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​America's Largest Reservoir Drains to Record Low As Western Drought Deepens

Lake Mead—America’s largest reservoir, Las Vegas’ main water source and an important indicator for water supplies in the Southwest—will fall this week to its lowest level since 1937 when the manmade lake was first being filled, according to forecasts from the federal Bureau of Reclamation.

Water ripples across a boat ramp at Lake Mead, the reservoir formed by Hoover Dam. The lake will drop to a record low this week, the consequence of a 14-year drought endured without a reduction in water use. Photo credit: © J. Carl Ganter / Circle of Blue

The record-setting low water mark—a surface elevation of 1,081.8 feet above sea level—will not trigger any restrictions for the seven states in the Colorado River Basin. Restrictions will most likely come in 2016 when the lake is projected to drop below 1,075 feet, a threshold that forces cuts in water deliveries to Arizona and Nevada, states at the head of the line for rationing.

But the steadily draining lake does signal an era of new risks and urgency for an iconic and ebbing watershed that provides up to 40 million people in the U.S. and Mexico with a portion of their drinking water. The rules governing the river are complex, but the risk equation is straightforward: less supply due to a changing climate, plus increasing demands from new development, leads to greater odds of shortages.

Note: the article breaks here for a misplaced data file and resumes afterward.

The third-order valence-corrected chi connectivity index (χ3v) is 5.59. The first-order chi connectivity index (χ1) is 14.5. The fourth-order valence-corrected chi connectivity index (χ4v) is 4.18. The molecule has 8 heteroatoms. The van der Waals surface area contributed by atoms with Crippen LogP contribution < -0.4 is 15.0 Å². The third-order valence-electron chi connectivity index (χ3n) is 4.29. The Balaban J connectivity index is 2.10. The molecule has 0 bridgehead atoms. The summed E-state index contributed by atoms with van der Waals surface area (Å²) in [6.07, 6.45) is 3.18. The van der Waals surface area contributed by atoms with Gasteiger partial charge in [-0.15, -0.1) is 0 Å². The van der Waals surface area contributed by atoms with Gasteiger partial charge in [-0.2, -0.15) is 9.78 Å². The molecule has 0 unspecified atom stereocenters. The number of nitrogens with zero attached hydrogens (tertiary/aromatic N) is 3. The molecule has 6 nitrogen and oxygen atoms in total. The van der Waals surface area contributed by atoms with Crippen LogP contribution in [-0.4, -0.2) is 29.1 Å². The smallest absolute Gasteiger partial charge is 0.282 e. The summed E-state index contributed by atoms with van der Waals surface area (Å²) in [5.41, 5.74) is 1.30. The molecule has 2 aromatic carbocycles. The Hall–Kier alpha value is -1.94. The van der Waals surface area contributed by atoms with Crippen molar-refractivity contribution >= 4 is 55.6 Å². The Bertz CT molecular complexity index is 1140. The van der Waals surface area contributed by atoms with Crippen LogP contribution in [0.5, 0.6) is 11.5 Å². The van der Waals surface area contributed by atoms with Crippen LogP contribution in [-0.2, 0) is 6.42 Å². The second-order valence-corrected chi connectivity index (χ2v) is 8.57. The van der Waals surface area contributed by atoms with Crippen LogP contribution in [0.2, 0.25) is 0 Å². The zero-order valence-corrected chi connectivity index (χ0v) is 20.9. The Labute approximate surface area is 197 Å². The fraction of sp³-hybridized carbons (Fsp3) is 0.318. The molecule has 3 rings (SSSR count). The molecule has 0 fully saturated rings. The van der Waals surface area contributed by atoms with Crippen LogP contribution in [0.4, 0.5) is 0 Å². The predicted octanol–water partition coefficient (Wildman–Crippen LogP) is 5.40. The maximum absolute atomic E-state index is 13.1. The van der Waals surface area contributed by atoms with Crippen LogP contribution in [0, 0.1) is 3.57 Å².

No area is more vulnerable than Las Vegas, which draws 90 percent of its water from Lake Mead. Today, in the midst of the basin’s driest 14-year period in the historical record, the gambler’s paradise is completing an expensive triage. The regional water authority is spending at least $US 829 million of ratepayer money to dig two tunnels—one at the lake bottom that will be completed next spring and the other an emergency connection between existing intakes—to ensure that the 2 million residents of southern Nevada can still drink from Mead as more of the big lake reverts to desert.

Yet despite a shrinking lake, diminishing supplies and ardent pleas from tour guides and environmental groups to preserve a canyon-cutting marvel, the four states in the basin upriver from Lake Mead intend to increase the amount of water they take out of the Colorado River. All of the states are updating or developing new state water strategies, most of which involve using more Colorado River water, not less.